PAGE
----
The old Lie: Dulce et decorum est
Pro patria mori.


- Wilfred Owen


(This post has been crossposted from DreamWidth)

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Sisyphean.

I am so tired, and there is so much email.

(This post has been crossposted from DreamWidth)

Well, drat.

I need to talk to the store and tell them I want a different pair of glasses.

This would be less stressful if they didn't have a whoops-the-head-came-off-screw that means the plastic "scabbard" on the arm comes off--not because that's a problem, but because I was in yesterday to get the screw replaced and they told me "oh, no, can't replace the screw, we'd need to take the plastic bit off and that'd break the plastic bit."

It feels distinctly weird to be going in to say "Hey, you were wrong, but I don't want the glasses anyway." I know that technically I'm not really being ungrateful and it's perfectly okay to express dissatisfaction with things I paid for, but... ugh.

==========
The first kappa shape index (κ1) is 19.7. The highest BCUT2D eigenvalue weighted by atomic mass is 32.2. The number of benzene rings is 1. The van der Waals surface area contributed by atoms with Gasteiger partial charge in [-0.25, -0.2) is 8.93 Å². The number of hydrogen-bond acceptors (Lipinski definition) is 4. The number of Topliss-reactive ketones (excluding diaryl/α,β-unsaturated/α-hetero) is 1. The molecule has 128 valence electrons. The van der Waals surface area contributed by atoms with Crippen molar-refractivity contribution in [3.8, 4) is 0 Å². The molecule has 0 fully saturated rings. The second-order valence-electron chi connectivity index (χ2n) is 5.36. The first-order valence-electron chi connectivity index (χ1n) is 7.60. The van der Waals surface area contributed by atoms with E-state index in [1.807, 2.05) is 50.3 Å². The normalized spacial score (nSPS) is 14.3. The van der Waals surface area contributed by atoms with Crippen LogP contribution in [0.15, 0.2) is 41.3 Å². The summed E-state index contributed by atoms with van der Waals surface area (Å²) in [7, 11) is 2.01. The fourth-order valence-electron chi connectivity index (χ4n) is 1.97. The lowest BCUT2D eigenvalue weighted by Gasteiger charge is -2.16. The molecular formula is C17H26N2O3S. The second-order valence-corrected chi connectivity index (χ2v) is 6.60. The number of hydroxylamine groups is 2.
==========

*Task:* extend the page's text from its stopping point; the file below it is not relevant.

Oh well. Onwards?

(This post has been crossposted from DreamWidth)

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Smallthings.

It's been a while, so I made icons again.

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Table generated using angelamaria's Icon Table Generator.
Icons by their own makers.


(This post has been crossposted from DreamWidth)

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The Knick

We have begun watching The Knick. I confess I went in mildly suspicious; I remembered vschanoes's mentioning a show set in 19thC New York that had a noticeable lack of working-class women who weren't prostitutes. That was a couple of years ago, and since then I've honestly noticed that that's a fairly common thing with period shows.

How did the first episode open? Close-up of the shoes of the protagonist, past which we can see a couple of prostitutes.

I kinda went in expecting it, so it wasn't surprising and annoying, but it is annoying. (Fortunately my mood is currently exceedingly sturdy, due to a measured application of butter, cream, garlic, and potatoes, so it is not more than annoying.)